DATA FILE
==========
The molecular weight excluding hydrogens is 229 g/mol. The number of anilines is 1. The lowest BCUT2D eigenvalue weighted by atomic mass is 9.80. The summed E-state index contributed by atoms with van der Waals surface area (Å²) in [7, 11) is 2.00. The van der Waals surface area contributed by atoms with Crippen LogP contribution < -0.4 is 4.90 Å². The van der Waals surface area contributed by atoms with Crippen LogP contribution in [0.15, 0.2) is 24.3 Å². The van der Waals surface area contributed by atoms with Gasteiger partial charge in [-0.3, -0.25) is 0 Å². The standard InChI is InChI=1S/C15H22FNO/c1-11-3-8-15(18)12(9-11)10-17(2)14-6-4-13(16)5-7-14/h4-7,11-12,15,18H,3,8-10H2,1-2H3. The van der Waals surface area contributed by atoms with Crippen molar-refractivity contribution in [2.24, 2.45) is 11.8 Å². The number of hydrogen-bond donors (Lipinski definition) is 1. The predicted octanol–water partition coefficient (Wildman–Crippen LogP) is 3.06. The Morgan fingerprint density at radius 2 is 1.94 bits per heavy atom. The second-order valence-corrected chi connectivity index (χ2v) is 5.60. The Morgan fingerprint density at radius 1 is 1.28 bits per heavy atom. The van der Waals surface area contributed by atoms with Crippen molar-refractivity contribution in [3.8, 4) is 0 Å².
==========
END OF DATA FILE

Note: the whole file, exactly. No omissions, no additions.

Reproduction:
The molecular weight excluding hydrogens is 229 g/mol. The number of anilines is 1. The lowest BCUT2D eigenvalue weighted by atomic mass is 9.80. The summed E-state index contributed by atoms with van der Waals surface area (Å²) in [7, 11) is 2.00. The van der Waals surface area contributed by atoms with Crippen LogP contribution < -0.4 is 4.90 Å². The van der Waals surface area contributed by atoms with Crippen LogP contribution in [0.15, 0.2) is 24.3 Å². The van der Waals surface area contributed by atoms with Gasteiger partial charge in [-0.3, -0.25) is 0 Å². The standard InChI is InChI=1S/C15H22FNO/c1-11-3-8-15(18)12(9-11)10-17(2)14-6-4-13(16)5-7-14/h4-7,11-12,15,18H,3,8-10H2,1-2H3. The van der Waals surface area contributed by atoms with Crippen molar-refractivity contribution in [2.24, 2.45) is 11.8 Å². The number of hydrogen-bond donors (Lipinski definition) is 1. The predicted octanol–water partition coefficient (Wildman–Crippen LogP) is 3.06. The Morgan fingerprint density at radius 2 is 1.94 bits per heavy atom. The second-order valence-corrected chi connectivity index (χ2v) is 5.60. The Morgan fingerprint density at radius 1 is 1.28 bits per heavy atom. The van der Waals surface area contributed by atoms with Crippen molar-refractivity contribution in [3.8, 4) is 0 Å².